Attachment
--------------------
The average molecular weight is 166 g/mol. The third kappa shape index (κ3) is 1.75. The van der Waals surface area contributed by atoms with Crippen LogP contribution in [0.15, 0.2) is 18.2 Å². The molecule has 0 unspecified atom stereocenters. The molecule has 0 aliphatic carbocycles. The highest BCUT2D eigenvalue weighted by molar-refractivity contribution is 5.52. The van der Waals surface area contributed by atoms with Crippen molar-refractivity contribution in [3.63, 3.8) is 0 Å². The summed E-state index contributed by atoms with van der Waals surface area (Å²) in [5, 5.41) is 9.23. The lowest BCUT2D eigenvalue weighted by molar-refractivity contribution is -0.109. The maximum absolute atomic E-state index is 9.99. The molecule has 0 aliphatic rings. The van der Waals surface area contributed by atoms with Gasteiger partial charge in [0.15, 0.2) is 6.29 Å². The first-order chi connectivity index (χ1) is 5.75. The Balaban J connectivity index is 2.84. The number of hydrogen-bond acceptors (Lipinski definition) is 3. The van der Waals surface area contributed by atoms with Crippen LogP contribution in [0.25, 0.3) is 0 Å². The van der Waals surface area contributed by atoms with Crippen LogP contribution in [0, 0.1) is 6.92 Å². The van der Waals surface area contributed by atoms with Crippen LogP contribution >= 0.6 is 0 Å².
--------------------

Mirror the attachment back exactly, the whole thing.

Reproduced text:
The average molecular weight is 166 g/mol. The third kappa shape index (κ3) is 1.75. The van der Waals surface area contributed by atoms with Crippen LogP contribution in [0.15, 0.2) is 18.2 Å². The molecule has 0 unspecified atom stereocenters. The molecule has 0 aliphatic carbocycles. The highest BCUT2D eigenvalue weighted by molar-refractivity contribution is 5.52. The van der Waals surface area contributed by atoms with Crippen molar-refractivity contribution in [3.63, 3.8) is 0 Å². The summed E-state index contributed by atoms with van der Waals surface area (Å²) in [5, 5.41) is 9.23. The lowest BCUT2D eigenvalue weighted by molar-refractivity contribution is -0.109. The maximum absolute atomic E-state index is 9.99. The molecule has 0 aliphatic rings. The van der Waals surface area contributed by atoms with Gasteiger partial charge in [0.15, 0.2) is 6.29 Å². The first-order chi connectivity index (χ1) is 5.75. The Balaban J connectivity index is 2.84. The number of hydrogen-bond acceptors (Lipinski definition) is 3. The van der Waals surface area contributed by atoms with Crippen LogP contribution in [0.25, 0.3) is 0 Å². The van der Waals surface area contributed by atoms with Crippen LogP contribution in [0, 0.1) is 6.92 Å². The van der Waals surface area contributed by atoms with Crippen LogP contribution >= 0.6 is 0 Å².